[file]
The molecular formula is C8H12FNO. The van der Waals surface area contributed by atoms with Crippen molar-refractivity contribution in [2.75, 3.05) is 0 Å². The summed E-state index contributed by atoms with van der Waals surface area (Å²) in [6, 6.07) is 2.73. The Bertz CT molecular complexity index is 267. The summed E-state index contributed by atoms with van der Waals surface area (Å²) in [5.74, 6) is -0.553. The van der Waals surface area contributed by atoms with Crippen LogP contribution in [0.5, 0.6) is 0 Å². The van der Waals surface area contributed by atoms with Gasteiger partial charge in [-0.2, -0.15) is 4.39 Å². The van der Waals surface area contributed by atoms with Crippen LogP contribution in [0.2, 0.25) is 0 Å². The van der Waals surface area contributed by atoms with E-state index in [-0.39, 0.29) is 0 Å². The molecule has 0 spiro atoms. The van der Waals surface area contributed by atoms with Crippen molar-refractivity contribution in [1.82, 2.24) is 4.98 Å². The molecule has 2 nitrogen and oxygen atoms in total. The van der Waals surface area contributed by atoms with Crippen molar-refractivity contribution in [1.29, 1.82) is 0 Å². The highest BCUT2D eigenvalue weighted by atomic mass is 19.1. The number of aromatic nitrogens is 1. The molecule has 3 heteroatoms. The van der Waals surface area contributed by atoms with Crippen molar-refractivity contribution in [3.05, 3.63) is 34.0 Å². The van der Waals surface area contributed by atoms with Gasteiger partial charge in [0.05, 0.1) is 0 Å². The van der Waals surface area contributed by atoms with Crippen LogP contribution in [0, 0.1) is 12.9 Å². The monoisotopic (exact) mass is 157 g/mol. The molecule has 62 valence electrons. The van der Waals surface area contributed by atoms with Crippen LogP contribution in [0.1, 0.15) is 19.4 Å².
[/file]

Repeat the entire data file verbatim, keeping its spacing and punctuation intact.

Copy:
The molecular formula is C8H12FNO. The van der Waals surface area contributed by atoms with Crippen molar-refractivity contribution in [2.75, 3.05) is 0 Å². The summed E-state index contributed by atoms with van der Waals surface area (Å²) in [6, 6.07) is 2.73. The Bertz CT molecular complexity index is 267. The summed E-state index contributed by atoms with van der Waals surface area (Å²) in [5.74, 6) is -0.553. The van der Waals surface area contributed by atoms with Crippen LogP contribution in [0.5, 0.6) is 0 Å². The van der Waals surface area contributed by atoms with Gasteiger partial charge in [-0.2, -0.15) is 4.39 Å². The van der Waals surface area contributed by atoms with Crippen LogP contribution in [0.2, 0.25) is 0 Å². The van der Waals surface area contributed by atoms with E-state index in [-0.39, 0.29) is 0 Å². The molecule has 0 spiro atoms. The van der Waals surface area contributed by atoms with Crippen molar-refractivity contribution in [1.82, 2.24) is 4.98 Å². The molecule has 2 nitrogen and oxygen atoms in total. The van der Waals surface area contributed by atoms with Crippen molar-refractivity contribution in [1.29, 1.82) is 0 Å². The highest BCUT2D eigenvalue weighted by atomic mass is 19.1. The number of aromatic nitrogens is 1. The molecule has 3 heteroatoms. The van der Waals surface area contributed by atoms with Crippen molar-refractivity contribution in [3.05, 3.63) is 34.0 Å². The van der Waals surface area contributed by atoms with Gasteiger partial charge in [0.05, 0.1) is 0 Å². The van der Waals surface area contributed by atoms with Crippen LogP contribution in [0, 0.1) is 12.9 Å². The monoisotopic (exact) mass is 157 g/mol. The molecule has 62 valence electrons. The van der Waals surface area contributed by atoms with Crippen LogP contribution in [0.1, 0.15) is 19.4 Å².